Does milk still belong on school lunch menus?

Schools are finding it tough to ban chocolate milk. (AP Images)

Schools are finding it tough to ban chocolate milk. (AP Images)

Does milk still have a place on school menus? The question is provoking debate locally and nationally. And at issue is not just chocolate milk, but plain milk as well.

This week, a Decatur schools committee recommended banning chocolate milk in k-3 and phasing it out for grades 4 and up. The school board did not act on the recommendation but plans to consider further.

According to the AJC:

In coming months, Decatur school officials will weigh the cost of substituting healthier options; but will children eat them?

Clare Schexnyder, who was among the parents empaneled by the superintendent, said it’s a public health issue. Medical experts have been sounding the alarm about obesity and diabetes.

“There is just no reason to be giving them sugar to start the day,” Schexnyder said.

Some, including Diego Wren, think the proposals go too far. The 7th grader at Decatur’s Renfroe Middle School had just downed a carton of TruMoo chocolate milk in the cafeteria Thursday.

“The other milk is kind of tasteless,” he said. As for the other proposals, such as baking Tater Tots instead of drowning them in sizzling oil, well, his face bunched up in disbelief: “That would be nasty.”

Some grownups, especially those who make their living thinking of ways to get sufficient nutrition into students, fear there are taste lines that shouldn’t be crossed. Nudged along by federal mandates, though, they increasingly think fried foods are on the wrong side of the line.

U.S. Department of Agriculture school meal standards — that took effect in July — set strict calorie limits. Schools must serve more fruits and vegetables and must offer legumes weekly. They must cut all added trans fats and serve only 1 percent, or nonfat, milk. They also must serve “whole grain rich” breads and pastas.

Schools in Fairfax County, Va., banned chocolate milk in 2010 but reversed that decision a year later because of an outcry from parents, students, nutritionists and the dairy folks.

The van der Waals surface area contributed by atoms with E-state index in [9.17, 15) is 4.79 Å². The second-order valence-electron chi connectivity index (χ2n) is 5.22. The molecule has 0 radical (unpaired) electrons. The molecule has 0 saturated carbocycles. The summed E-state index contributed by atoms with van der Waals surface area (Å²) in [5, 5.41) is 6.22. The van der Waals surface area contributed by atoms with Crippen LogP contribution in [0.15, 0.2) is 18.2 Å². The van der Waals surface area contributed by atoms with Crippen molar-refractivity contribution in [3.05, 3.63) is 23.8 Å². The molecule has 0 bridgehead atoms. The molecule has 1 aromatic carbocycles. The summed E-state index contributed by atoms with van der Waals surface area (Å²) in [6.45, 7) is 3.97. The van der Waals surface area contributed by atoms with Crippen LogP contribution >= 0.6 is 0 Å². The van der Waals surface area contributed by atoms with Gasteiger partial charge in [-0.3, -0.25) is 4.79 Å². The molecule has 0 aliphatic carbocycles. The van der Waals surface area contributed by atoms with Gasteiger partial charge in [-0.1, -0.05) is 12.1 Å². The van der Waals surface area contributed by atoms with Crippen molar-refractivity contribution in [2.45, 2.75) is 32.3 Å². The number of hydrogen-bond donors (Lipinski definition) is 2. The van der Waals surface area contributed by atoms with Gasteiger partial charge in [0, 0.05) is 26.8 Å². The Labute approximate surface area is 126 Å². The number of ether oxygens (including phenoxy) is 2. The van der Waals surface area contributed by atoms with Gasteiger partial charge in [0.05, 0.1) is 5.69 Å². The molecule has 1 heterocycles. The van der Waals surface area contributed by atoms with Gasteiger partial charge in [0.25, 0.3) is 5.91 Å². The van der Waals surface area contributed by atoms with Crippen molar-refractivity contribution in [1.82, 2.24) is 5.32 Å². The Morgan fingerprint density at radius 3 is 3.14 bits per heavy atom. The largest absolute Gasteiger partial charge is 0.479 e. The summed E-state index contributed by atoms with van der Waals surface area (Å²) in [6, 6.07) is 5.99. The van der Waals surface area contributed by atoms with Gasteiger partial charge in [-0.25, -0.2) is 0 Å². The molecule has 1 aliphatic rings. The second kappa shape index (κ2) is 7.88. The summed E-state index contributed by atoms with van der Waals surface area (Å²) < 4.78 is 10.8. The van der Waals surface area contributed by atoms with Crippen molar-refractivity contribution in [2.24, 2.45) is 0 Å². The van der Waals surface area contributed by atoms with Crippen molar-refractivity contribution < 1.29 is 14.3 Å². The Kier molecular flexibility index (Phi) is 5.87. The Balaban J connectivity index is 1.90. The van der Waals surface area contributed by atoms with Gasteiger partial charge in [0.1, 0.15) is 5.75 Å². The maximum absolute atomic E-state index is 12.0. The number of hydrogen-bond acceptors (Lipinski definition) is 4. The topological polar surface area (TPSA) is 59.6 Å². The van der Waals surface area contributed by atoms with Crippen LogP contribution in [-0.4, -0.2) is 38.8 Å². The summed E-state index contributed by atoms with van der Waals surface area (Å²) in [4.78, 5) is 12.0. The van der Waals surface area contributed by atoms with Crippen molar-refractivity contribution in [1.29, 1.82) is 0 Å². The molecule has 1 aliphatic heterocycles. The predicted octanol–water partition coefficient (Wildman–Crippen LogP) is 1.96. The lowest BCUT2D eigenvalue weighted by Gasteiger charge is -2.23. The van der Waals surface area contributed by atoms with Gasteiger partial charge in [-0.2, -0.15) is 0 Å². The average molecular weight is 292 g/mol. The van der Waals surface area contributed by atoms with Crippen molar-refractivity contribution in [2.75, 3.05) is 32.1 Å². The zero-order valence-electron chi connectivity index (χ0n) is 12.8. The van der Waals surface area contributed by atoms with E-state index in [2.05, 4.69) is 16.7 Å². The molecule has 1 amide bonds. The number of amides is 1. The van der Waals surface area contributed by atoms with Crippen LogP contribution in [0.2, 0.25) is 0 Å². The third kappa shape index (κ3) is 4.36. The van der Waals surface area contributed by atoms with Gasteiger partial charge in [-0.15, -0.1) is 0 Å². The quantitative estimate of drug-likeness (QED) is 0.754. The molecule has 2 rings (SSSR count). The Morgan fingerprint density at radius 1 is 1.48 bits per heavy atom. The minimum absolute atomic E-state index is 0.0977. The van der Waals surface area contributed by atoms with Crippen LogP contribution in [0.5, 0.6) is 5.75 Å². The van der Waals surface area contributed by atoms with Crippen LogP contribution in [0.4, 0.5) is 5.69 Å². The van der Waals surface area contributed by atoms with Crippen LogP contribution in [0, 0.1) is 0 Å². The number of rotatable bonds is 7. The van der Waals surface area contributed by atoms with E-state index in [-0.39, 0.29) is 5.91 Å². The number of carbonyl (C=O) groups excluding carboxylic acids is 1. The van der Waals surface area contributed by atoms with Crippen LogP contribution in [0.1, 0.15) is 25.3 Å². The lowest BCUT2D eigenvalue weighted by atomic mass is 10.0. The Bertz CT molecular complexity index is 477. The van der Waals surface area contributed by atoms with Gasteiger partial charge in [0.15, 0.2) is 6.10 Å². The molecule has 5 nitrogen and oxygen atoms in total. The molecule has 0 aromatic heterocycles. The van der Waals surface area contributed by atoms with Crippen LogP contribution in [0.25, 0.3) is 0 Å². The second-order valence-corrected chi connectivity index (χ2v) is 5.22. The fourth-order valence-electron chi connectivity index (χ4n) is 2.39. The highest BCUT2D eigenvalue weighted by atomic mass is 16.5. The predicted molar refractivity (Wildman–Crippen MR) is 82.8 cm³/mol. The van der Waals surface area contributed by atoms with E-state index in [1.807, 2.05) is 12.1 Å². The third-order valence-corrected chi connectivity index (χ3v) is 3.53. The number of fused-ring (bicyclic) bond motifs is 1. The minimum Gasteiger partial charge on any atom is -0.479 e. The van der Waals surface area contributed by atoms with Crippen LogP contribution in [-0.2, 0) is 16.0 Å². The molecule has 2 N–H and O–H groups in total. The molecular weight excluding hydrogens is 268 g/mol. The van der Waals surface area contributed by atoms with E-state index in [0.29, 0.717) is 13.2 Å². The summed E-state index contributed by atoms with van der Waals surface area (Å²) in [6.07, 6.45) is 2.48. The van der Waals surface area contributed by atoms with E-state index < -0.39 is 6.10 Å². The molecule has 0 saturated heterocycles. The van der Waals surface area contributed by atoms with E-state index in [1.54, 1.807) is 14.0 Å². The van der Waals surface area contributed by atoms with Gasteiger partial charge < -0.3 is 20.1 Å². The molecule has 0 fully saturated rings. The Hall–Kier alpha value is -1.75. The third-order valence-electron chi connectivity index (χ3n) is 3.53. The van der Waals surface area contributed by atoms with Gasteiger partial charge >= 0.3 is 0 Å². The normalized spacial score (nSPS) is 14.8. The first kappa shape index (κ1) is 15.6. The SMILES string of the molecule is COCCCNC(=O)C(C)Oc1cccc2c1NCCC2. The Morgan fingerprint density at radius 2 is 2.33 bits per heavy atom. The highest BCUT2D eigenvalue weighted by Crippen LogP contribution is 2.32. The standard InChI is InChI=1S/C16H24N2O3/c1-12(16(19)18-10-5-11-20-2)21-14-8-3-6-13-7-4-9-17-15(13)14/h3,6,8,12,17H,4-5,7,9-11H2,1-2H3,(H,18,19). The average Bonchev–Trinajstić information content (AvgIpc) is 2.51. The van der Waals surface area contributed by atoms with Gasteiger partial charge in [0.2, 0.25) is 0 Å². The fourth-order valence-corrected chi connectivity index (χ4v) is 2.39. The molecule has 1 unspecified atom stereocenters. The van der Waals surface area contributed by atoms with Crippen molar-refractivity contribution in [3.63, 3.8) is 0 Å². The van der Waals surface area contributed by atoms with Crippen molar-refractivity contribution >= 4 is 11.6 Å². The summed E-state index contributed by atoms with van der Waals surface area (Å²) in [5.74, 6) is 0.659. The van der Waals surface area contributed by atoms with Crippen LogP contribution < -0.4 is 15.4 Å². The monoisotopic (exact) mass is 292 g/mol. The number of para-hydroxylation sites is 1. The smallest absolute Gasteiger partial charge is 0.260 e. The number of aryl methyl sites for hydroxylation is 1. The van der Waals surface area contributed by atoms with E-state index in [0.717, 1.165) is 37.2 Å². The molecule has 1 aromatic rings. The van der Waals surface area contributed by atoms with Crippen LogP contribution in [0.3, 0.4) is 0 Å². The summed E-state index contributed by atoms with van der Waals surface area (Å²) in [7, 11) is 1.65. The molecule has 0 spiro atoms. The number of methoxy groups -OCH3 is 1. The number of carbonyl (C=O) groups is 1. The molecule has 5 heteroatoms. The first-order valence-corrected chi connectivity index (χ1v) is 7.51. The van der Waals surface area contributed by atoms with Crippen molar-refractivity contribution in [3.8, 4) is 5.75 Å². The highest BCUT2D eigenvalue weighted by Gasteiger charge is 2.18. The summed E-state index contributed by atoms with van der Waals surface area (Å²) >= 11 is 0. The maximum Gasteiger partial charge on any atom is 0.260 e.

According to a 2011 Washington Post story on the issue:

Most accused the districts of acting rashly, robbing students of a tasty drink and the vitamins and minerals that fuel bone and muscle growth. “We got 10 to 20 e-mails a day,” said Penny McConnell, director of food and nutrition services for Fairfax. “It was a lot of pressure.”

This month — and partly because of that pressure — Fairfax officials announced that they would reintroduce chocolate milk in school cafeterias. The newer, low-fat version includes sucrose, which is made from sugar cane or beets, instead of high-fructose corn syrup, which some critics say is more heavily processed and, as a result, less healthy.

Such reformulations have satisfied some of chocolate milk’s critics. But most scientists and nutritionists, including those employed by local school districts, say that changing sweeteners makes little dietary difference if the total calorie content stays the same.

The Physicians Committee for Responsible Medicine, a  physician group based out of D.C.,  petitioned the federal government in July to remove milk as a required food from the school lunch program. The nonprofit group called milk an “ineffective placebo” and cited research that milk does not improve bone health and does not prevent bone fractures and injury in children and adults.

According to a statement:

“The promotion of milk ingestion in children is, in effect, the promotion of an ineffective placebo,” the petition states. It adds that other products, including calcium-enriched soymilk and rice milk, contain calcium but, unlike dairy milk, are low in sodium and free of animal protein that can cause calcium to be excreted from the body

The petition, filed July 19, asks the U.S. Department of Agriculture to issue a report to Congress recommending an amendment to the National School Lunch Act. The amendment would exclude dairy milk as a required component of school lunches. Milk, the petition argues, does not improve bone health or reduce the risk of osteoporosis and can actually create other health risks, especially later in life.

“Milk doesn’t make children grow taller and stronger, but it can make them heavier,” says PCRM nutrition education director Susan Levin, M.S., R.D. “We are asking Congress and the USDA to put children’s interests above the interests of the dairy industry. Focusing on milk as the single most important source of calcium in children’s diets distracts schools and parents from foods that can actually build bones, like beans and leafy greens.”